The patched-up wall has been patched up almost four years now. Horrifying to some of you, I know. But I was okay with it. I was okay looking at it and knowing that someday, when we were ready to take it all on, we would.
And I could wait.
Or I could do some of it now.
I could take an hour and paint one coat of the trim. I could take two and do a coat of the walls. I could tackle it five feet at a time. I’d just have to wash the paint brushes really well,
and be okay with a work in progress.
And aren’t we all just works in progress?
See, the disease women have today – and perhaps men as well, but since I have no Y chromosome, I will speak only for my double-X friends who are addicted to over-activity like myself- is that we believe the revolutions of the last two hundred years demand that our ability to choose what to do with our time, our careers, our families, our children, our homes, our money, requires that we choose to do it ALL. If we don’t, we believe we’re somehow letting down our families, our fellow women, and all those who fought for equality before us.
We forget that those before us fought for choice,
not an enslavement to every responsibility on the planet.
For example, I can work out of the home, if I choose, if I deem that choice best for my family. I can choose to stay home, if I deem that the best decision for my family. I can work part-time to limit the time I’m away from my children. I can send them to day care, relatives, or hire a nanny. I can do any or all of these things well, and still be a good wife, and still raise responsible, secure, mature children.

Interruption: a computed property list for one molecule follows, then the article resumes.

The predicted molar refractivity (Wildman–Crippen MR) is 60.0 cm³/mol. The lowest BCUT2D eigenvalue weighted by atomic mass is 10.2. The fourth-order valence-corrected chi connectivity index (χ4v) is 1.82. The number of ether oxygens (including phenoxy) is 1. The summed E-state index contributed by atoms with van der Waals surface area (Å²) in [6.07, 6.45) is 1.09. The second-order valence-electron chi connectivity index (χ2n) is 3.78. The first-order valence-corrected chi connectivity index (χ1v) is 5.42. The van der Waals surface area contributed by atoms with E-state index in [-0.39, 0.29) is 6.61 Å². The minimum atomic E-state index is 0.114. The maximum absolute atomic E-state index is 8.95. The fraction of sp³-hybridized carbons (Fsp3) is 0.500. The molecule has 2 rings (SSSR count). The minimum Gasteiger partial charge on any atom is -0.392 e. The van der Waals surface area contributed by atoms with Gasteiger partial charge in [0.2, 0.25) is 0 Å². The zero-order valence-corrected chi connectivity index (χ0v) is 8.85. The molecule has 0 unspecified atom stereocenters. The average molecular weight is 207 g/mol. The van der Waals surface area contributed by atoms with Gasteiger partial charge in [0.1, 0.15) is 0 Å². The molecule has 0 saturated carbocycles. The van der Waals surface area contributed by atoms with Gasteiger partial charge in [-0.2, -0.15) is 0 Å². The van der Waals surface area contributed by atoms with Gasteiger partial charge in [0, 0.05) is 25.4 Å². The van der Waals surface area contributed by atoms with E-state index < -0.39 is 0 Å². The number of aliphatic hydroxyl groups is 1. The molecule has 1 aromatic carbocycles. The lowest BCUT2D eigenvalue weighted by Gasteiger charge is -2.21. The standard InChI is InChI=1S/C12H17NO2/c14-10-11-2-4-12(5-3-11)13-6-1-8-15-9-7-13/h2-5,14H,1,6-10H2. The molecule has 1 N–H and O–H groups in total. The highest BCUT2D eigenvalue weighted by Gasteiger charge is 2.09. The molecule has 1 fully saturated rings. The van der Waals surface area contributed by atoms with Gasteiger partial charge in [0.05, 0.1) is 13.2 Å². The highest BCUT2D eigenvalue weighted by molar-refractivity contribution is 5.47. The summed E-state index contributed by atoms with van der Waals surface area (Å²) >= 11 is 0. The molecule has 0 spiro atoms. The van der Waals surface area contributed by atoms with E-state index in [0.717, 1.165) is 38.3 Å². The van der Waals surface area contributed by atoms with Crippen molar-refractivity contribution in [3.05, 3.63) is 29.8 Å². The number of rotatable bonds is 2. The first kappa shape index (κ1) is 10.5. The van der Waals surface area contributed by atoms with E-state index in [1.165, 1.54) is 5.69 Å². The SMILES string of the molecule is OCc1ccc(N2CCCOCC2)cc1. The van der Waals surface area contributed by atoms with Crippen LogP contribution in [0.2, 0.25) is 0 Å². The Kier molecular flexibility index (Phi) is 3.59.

I can also pursue hobbies. I can read books, I can write this blog, I can bike, hike and do Pilates. I can go shopping, meet friends for coffee, and volunteer in my church or community.
I can (learn) to cook, make great food, and lose weight.
But not all of those things. Not at once.
A brilliant friend of ours once blogged on the importance of TV watching to a marriage. Before you dismiss the idea, you should check out this post. Andrew’s point is that there are a few resources in the world that have limits.
Time is one of them.
Our minutes, hours, days can only be spent doing one thing at a time.
That’s hard for us multi-taskers to accept. We like to think we do ten things at once. And sometimes we do. But most of the time, we do each of those ten things with only 1/10th of our attention, and it takes ten times as long to finish each one.
Time has limits.
But we don’t tend to like limits.
Today we say, I can do that, and that, and that… and maybe that. I can have the perfect house, the perfect children, the perfect career, and the perfect body.
Oh boy, ladies. What a giant piece of… lie.
So, in the spirit of telling the truth…
We can’t do it all.
We can’t have it all.
But maybe that’s what makes life so beautiful. We can’t have it all. We can’t do it all, so what we do choose to have and do changes us and our world. Scarce resources force us to define
who we are,
what we care about,
and where we wish to go.
I stare at my half-painted wall.
It looks kind of beautiful.
I tear the green painter’s tape off of the section of trim I’ve finished.
It looks even more beautiful. Half-done.
I won’t let it stay this way, but I’m okay with waiting. I’m okay with being half-done.
(Suddenly I no longer feel tired.)
Perhaps that’s the spirit of the new superwoman. That’s the possible dream – not waiting until we’re done to be happy; not waiting until we’re finished to rest.
The new superwoman expects one thing of herself – to be comfortable with the process.
To be comfortable with choice.
And let’s be honest: it is really our discomfort with choice that makes us want to do it all.
Doing it all means we don’t have to make a choice.
Embrace your choices.
Embrace your limits. (They are gifts!)
Let inactivity become discipline. Let frivolity become wisdom.
And love your half-done lives.
Imagine what they’ll look like when you’re really finished.